Web Browser Console and JavaScript

The web browser console is very useful for JavaScript. To access the browser console in Chrome, open the menu, click tools, and then developer tools. There should be a tab for console in the top menu bar.

Check the documentation for other browsers on how to access the console in those browsers.

Shown below is some simple HTML code that can be used to interact with the browser console:


<body>
++<h1 id ="title" onclick="console.log('hello');">
++++Hello
++</h1>
</body>

 

The console will log ‘hello’ each time the <h1> element is clicked.

Think of JavaScript as having the ability to work with different ‘objects’. The console is one object. HTML tags can be other objects, and the HTML document itself is an object. Interacting with these various objects represents the vast majority of what web developers do with JavaScript.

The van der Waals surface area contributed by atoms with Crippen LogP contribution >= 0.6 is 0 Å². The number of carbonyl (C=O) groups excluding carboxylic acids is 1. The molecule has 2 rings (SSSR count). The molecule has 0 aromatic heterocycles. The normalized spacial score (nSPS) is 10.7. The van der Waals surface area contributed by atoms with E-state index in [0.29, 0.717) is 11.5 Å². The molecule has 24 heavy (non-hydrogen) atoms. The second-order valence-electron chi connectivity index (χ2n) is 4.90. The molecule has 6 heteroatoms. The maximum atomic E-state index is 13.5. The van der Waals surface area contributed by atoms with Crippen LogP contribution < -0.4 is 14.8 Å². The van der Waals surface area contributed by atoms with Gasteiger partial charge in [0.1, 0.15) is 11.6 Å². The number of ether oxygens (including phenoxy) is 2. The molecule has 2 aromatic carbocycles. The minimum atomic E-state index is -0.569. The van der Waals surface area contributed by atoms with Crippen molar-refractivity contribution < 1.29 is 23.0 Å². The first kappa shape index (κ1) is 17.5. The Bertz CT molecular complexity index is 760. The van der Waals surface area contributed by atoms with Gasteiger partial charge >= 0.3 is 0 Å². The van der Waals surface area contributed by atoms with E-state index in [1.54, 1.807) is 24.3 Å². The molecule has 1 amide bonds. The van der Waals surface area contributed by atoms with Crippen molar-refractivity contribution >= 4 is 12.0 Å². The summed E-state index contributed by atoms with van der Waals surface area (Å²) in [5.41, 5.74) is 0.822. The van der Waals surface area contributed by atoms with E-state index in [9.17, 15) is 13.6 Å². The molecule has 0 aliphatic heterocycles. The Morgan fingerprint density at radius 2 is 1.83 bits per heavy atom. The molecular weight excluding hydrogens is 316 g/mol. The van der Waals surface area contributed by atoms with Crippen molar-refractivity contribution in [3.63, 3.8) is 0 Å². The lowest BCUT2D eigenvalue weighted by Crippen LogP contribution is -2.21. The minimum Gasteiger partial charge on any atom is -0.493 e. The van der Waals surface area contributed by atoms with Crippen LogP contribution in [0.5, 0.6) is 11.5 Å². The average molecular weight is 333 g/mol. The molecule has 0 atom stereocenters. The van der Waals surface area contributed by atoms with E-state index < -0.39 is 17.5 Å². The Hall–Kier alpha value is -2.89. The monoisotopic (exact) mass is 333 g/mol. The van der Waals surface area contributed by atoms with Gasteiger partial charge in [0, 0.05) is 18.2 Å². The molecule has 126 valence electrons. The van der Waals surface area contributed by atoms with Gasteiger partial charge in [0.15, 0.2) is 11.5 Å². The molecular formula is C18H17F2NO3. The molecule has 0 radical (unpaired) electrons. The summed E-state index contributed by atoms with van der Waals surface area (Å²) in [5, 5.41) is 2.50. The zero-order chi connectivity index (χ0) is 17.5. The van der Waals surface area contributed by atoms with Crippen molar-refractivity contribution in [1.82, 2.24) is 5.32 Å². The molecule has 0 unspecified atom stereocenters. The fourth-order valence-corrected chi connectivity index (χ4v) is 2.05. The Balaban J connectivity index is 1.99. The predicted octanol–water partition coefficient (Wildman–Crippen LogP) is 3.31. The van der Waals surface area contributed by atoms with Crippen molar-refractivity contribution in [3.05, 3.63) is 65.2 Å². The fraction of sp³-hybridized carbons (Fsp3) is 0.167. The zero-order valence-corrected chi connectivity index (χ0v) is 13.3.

In the above example, look at the code "console.log('hello');". The log function is being called on the console. While this code is rather simple, it’s extremely important on a conceptual level. It underscores the relationship of how to call functions on objects. The ‘.’ between ‘console’ and ‘log’ is what links the object to the function. Developers often debug or test JavaScript code by printing to the browser console.

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